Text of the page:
The full guideline for the investigation and management of malignant pleural mesothelioma is published in Thorax. The following is a summary of the recommendations and good practice points. The sections referred to in the summary refer to the full guideline.
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The full guideline for the investigation and management of malignant pleural mesothelioma is published in Thorax.1 The key features of the guideline are highlighted in a short article published to accompany the full guideline.2 The following is a summary of the recommendations and good practice points. The sections referred to in the summary refer to the full guideline.
The key aim of this guideline is to provide detailed, evidence-based guidance for the investigation of suspected malignant pleural mesothelioma (MPM) and the subsequent care and management of individuals with proven MPM. The main cause of mesothelioma is breathing in asbestos dust—approximately 85% of all male mesotheliomas are attributable to occupational asbestos exposure. Products containing asbestos were banned in the UK in 1999. The latency between first exposure and development of the disease is typically 30–40 years. Only two-thirds of patients in England and Wales receive active anticancer treatment (chemotherapy, radiotherapy and surgery) for MPM and overall median survival is poor at 9.5 months, with 1-year and 3-year survival rates of only 41% and 12%, respectively. The poor survival rates, taken together with the significant variation in treatment and outcomes across the UK, highlight the need for an evidence-based guideline to facilitate the highest standards of care for all patients with mesothelioma in the UK.3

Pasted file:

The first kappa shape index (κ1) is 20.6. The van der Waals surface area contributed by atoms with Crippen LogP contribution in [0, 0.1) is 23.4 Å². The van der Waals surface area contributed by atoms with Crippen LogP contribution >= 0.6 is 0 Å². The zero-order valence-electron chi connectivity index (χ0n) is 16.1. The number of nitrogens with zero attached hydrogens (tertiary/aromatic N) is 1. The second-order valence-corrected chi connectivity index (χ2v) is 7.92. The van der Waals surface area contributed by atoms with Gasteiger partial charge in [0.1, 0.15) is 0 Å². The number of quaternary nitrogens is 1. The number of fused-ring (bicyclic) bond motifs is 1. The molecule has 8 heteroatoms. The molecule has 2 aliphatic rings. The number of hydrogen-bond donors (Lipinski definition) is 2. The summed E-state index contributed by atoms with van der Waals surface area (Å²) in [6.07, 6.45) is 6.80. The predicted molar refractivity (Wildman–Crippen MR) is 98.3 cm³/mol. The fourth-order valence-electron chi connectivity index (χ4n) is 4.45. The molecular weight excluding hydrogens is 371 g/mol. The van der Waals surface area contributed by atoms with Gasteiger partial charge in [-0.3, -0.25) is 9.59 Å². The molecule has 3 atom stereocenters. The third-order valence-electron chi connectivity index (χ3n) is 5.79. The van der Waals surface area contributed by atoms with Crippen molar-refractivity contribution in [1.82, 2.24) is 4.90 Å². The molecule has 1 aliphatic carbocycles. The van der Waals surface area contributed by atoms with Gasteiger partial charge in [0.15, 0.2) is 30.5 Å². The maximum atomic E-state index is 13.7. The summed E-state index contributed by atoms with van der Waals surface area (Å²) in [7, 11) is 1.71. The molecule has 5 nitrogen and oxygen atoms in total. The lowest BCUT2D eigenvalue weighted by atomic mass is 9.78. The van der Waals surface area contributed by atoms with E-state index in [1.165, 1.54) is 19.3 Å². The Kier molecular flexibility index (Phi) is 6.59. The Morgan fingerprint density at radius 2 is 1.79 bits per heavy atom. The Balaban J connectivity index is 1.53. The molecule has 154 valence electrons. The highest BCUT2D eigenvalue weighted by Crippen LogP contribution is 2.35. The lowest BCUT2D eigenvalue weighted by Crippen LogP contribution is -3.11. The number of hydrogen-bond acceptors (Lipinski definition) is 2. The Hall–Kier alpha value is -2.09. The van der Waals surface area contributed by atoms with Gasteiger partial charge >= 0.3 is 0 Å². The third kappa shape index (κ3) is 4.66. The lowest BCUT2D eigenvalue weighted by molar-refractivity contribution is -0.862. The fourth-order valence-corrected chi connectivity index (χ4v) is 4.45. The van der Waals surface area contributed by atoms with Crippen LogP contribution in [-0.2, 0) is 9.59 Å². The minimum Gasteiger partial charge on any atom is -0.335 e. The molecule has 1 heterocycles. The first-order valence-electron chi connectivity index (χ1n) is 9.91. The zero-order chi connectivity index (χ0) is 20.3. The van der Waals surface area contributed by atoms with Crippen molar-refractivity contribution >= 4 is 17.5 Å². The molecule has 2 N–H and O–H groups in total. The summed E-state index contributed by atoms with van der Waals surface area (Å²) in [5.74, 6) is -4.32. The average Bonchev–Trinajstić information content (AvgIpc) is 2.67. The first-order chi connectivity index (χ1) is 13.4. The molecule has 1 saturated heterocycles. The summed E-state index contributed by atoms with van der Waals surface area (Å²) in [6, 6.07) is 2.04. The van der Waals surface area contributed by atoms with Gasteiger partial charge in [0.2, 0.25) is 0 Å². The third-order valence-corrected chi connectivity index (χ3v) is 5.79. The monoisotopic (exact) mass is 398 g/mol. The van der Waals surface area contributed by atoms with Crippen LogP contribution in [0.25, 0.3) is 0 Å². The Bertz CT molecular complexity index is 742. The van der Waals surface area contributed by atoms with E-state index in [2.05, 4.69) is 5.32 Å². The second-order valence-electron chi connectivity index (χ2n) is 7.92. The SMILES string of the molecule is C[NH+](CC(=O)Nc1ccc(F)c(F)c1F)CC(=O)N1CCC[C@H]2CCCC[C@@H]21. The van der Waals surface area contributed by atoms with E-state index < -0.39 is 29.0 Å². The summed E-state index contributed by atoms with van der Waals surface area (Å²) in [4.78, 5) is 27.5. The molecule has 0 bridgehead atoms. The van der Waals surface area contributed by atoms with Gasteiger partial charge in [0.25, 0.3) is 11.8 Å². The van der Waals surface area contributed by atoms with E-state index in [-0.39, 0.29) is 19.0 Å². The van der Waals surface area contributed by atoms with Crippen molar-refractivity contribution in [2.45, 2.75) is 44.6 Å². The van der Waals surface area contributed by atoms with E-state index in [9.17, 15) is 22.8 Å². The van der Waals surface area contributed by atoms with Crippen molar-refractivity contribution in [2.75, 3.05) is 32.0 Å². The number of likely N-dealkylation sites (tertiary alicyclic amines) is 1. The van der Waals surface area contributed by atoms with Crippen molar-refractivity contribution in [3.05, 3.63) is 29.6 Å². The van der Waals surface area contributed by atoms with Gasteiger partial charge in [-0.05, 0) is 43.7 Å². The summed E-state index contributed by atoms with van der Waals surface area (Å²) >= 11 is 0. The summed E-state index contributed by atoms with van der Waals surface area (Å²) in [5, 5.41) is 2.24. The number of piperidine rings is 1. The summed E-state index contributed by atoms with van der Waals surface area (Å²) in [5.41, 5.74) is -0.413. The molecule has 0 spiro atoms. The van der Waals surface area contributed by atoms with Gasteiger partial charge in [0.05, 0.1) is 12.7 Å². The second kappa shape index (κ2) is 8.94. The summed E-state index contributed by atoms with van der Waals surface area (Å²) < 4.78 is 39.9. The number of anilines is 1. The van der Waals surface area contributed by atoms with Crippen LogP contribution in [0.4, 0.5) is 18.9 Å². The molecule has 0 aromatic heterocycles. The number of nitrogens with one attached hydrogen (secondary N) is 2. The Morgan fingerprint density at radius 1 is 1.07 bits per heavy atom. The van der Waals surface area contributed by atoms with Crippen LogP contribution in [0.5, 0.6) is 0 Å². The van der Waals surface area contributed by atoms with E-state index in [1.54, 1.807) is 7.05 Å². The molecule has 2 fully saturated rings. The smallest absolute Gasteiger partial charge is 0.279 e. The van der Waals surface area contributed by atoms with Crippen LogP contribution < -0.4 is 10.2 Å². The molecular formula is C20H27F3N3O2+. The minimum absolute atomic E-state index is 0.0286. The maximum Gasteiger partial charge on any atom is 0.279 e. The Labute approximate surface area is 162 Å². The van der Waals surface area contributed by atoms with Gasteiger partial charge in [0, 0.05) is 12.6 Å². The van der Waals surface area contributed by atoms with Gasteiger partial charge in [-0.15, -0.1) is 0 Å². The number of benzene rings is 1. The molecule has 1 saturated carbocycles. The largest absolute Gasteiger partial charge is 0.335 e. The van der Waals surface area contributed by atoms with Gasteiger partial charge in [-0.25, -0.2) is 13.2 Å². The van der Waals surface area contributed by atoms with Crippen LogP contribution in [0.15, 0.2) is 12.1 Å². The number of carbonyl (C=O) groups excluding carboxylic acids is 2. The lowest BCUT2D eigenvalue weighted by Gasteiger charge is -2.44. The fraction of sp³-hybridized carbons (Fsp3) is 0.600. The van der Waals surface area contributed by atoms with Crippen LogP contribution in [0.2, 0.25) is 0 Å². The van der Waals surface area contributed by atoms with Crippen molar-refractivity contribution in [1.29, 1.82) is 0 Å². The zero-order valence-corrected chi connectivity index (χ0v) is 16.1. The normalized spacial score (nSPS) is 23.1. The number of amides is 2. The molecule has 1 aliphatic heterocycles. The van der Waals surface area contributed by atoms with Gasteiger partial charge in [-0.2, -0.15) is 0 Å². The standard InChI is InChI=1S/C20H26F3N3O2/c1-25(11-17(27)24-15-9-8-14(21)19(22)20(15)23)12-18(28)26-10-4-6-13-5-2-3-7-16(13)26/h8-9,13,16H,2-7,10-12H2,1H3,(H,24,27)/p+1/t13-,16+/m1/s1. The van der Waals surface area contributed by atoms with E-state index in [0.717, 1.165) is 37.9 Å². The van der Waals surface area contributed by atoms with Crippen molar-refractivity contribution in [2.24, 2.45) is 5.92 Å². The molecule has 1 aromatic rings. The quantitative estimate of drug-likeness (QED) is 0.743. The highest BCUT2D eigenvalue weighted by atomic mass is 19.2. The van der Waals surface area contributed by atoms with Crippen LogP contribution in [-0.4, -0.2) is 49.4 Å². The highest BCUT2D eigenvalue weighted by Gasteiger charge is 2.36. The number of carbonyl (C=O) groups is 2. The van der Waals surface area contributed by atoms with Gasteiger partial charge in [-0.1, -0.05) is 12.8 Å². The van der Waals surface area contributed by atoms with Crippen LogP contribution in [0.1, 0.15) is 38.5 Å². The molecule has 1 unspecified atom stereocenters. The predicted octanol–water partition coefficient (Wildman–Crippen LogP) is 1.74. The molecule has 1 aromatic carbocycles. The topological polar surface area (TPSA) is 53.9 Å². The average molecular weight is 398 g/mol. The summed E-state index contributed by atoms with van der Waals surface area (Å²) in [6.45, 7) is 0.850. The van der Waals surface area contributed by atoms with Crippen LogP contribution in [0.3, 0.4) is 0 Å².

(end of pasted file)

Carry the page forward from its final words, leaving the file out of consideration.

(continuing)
Target audience for the guideline
Given the nature of MPM, the majority of the guideline will be relevant to secondary care-based specialists; however, symptom recognition, management and follow-up are all relevant to community-based specialities.
Intended users include primary care general practitioners (GPs) and practice nurses; hospital specialist teams in respiratory medicine, oncology, thoracic surgery and palliative care; hospices/community teams; specialist nurses (including lung cancer and palliative care); radiologists; pathologists.
Areas covered by the guideline include (1) the epidemiology and incidence of mesothelioma in the UK and worldwide, (2) the preferred investigation pathway of suspected cases of MPM, (3) consider special situations including:
Frail patient not fit for invasive tests
(4) biomarkers, (5) role of mesothelioma MDTs, (6) outline best practice in oncological management, (7) role of chemotherapy, (8) place for radiotherapy, (9) role of surgery, (10) guidance on palliation in MPM, (11) guidance on providing patients with relevant disease-specific information, including medicolegal/compensation issues, (12) summary of future therapeutic agents that might be available within the next 5 years and (13) summary of major MPM recommendations.
Non-pleural mesothelioma is excluded from this guideline.